Bar Harbor Town Council Waits For Legal Consult Before Deciding to Put the Citizens Initiative on November Warrant
News. The initiative would limit the number of cruise ship passengers disembarking daily.
BAR HARBOR – There has been a pause in the process of potentially putting a citizen petition that would reduce the daily amount of cruise ship passengers entering Bar Harbor on the town’s November 8 warrant.
Town Councilors could have put the petition on the warrant at its July 19 meeting, but chose to delay that decision until they consulted with attorneys to verify that the warrant itself is constitutional. According to town code, the council must make that decision about bringing the petitions to the voters by August 16.
Councilor Jill Goldthwait said, “It’s a lot of information to digest from our own community and now lawyers have entered the picture and I’m not one.” She said that it’s important to take the time for that consultation prior to moving the ordinance forward onto the warrant. “I think it’s important that we wait and hear from our own town attorney before we make a decision.”
Council Chair Valerie Peacock said that she appreciated hearing from residents with differing opinions and thanked them for putting in the time on the warm evening to be a part of the council’s process.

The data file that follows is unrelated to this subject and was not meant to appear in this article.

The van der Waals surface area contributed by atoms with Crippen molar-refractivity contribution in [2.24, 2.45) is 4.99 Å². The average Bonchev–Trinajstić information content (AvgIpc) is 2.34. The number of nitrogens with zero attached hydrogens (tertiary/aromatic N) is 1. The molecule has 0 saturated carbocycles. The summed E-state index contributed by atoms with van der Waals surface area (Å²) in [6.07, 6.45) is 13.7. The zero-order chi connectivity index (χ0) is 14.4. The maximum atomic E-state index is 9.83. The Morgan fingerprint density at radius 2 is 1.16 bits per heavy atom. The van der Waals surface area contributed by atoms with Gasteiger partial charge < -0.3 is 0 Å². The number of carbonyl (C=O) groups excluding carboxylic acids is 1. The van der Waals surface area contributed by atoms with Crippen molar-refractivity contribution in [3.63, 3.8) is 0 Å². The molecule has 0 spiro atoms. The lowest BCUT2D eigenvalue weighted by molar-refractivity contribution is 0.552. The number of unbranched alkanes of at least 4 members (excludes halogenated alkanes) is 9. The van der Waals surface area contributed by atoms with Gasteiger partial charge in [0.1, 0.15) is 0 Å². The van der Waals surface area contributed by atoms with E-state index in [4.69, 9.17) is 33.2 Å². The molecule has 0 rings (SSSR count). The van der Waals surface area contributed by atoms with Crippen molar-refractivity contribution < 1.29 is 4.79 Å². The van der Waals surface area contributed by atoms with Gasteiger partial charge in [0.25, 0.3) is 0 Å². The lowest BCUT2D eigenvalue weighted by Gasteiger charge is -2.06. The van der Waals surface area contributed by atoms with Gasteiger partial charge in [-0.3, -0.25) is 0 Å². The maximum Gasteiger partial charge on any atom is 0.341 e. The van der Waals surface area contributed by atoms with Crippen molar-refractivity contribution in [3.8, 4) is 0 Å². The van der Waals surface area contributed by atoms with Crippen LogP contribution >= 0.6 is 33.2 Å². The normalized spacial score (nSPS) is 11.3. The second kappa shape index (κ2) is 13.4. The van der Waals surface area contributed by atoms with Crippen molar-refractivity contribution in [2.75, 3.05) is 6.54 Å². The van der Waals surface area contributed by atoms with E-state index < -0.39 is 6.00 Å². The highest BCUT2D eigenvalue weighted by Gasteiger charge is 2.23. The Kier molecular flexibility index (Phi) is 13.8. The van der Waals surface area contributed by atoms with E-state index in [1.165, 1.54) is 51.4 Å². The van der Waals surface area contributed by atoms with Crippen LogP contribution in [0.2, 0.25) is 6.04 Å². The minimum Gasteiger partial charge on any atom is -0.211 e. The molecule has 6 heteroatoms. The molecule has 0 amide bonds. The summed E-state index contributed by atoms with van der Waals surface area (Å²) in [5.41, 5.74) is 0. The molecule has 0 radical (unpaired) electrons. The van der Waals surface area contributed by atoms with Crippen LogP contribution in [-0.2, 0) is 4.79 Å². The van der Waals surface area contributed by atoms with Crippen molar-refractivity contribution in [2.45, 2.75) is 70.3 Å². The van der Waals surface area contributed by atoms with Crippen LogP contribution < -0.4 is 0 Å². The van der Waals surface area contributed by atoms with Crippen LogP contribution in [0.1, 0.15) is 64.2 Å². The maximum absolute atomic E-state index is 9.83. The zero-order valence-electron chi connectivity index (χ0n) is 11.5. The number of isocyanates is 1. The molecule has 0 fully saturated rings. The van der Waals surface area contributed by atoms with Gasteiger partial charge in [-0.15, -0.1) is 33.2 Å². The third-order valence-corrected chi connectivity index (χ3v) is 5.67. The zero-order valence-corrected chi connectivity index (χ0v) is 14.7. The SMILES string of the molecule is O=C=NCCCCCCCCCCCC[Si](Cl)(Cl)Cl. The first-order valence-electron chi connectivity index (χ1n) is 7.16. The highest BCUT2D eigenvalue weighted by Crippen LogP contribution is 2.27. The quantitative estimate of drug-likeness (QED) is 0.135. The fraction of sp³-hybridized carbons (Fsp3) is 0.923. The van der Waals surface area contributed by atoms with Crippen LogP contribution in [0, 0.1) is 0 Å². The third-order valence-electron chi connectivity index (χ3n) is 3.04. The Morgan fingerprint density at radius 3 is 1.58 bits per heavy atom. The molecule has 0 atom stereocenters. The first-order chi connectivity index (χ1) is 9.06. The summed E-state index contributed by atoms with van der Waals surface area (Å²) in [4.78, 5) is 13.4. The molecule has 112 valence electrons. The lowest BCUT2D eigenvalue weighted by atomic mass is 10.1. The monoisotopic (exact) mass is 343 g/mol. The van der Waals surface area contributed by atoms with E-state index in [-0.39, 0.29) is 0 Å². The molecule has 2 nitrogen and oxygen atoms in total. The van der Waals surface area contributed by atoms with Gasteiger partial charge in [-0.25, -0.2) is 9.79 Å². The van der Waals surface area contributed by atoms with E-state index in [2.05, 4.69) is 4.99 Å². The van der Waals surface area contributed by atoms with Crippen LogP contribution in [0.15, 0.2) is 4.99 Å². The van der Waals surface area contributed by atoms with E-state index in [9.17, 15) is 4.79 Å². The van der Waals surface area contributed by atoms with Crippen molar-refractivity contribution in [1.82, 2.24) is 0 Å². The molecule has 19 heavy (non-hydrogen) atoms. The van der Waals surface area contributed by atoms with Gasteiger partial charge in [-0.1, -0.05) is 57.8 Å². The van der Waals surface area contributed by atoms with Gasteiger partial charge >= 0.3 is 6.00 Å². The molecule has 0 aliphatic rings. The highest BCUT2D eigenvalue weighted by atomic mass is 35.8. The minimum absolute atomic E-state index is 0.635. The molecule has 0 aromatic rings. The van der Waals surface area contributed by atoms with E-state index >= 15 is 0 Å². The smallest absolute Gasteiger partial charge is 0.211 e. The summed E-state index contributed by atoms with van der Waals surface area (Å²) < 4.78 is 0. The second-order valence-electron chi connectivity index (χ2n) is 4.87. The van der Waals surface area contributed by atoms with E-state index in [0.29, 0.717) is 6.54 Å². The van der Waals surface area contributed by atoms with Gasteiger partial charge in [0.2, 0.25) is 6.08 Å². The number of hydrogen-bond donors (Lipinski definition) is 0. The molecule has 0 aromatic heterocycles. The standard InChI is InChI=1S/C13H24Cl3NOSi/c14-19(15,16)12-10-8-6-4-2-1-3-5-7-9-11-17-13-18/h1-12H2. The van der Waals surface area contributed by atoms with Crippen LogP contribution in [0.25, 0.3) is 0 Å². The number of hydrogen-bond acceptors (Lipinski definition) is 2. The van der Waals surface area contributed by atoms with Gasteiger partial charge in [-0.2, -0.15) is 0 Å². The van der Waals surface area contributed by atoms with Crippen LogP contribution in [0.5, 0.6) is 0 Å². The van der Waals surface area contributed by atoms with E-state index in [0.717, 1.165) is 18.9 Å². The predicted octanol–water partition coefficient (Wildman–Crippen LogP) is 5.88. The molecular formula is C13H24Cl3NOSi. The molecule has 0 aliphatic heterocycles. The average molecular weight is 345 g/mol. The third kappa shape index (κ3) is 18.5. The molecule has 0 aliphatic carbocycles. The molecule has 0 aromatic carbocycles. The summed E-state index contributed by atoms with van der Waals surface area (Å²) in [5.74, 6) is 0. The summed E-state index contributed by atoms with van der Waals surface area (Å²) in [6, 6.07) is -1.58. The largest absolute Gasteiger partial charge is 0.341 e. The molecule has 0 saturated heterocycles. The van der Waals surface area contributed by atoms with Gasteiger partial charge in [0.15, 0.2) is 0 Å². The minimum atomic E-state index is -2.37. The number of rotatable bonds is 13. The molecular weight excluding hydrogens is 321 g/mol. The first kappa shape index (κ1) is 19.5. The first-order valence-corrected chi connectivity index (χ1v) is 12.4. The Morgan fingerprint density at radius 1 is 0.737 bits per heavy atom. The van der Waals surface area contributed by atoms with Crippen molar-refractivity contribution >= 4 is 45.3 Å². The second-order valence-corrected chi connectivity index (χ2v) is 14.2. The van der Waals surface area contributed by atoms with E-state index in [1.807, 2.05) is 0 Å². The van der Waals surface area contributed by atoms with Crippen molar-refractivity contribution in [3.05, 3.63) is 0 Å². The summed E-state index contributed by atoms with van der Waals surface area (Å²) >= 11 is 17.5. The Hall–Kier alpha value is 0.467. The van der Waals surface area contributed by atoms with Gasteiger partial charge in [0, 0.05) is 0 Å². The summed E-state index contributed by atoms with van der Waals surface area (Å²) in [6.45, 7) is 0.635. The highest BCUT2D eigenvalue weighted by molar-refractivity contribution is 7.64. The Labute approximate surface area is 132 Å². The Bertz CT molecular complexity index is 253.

The public hearing for the cruise ship petition organized by Charlie Sidman and signed by many Bar Harbor residents occurred Tuesday night at the Bar Harbor Town Council meeting at the Bar Harbor Municipal Building, which ran for approximately three and a half hours. The public meeting in the hot council chambers had people passing out water and lasted approximately one third of the total meeting.
The Bar Harbor Town Council heard from multiple citizens and lawyers at its July 19 meeting. An attorney that represents Ocean Properties said that the limitation of cruise ship disembarkations creates multiple legal questions, stating that what the petition is doing is delving into federal maritime commerce. He also cited the U.S. Constitution’s privileges and immunities clause, 14th Amendment due process clause, and the commerce clause. Ocean Properties currently handles the disembarkation of many passengers at its properties on Frenchman Bay.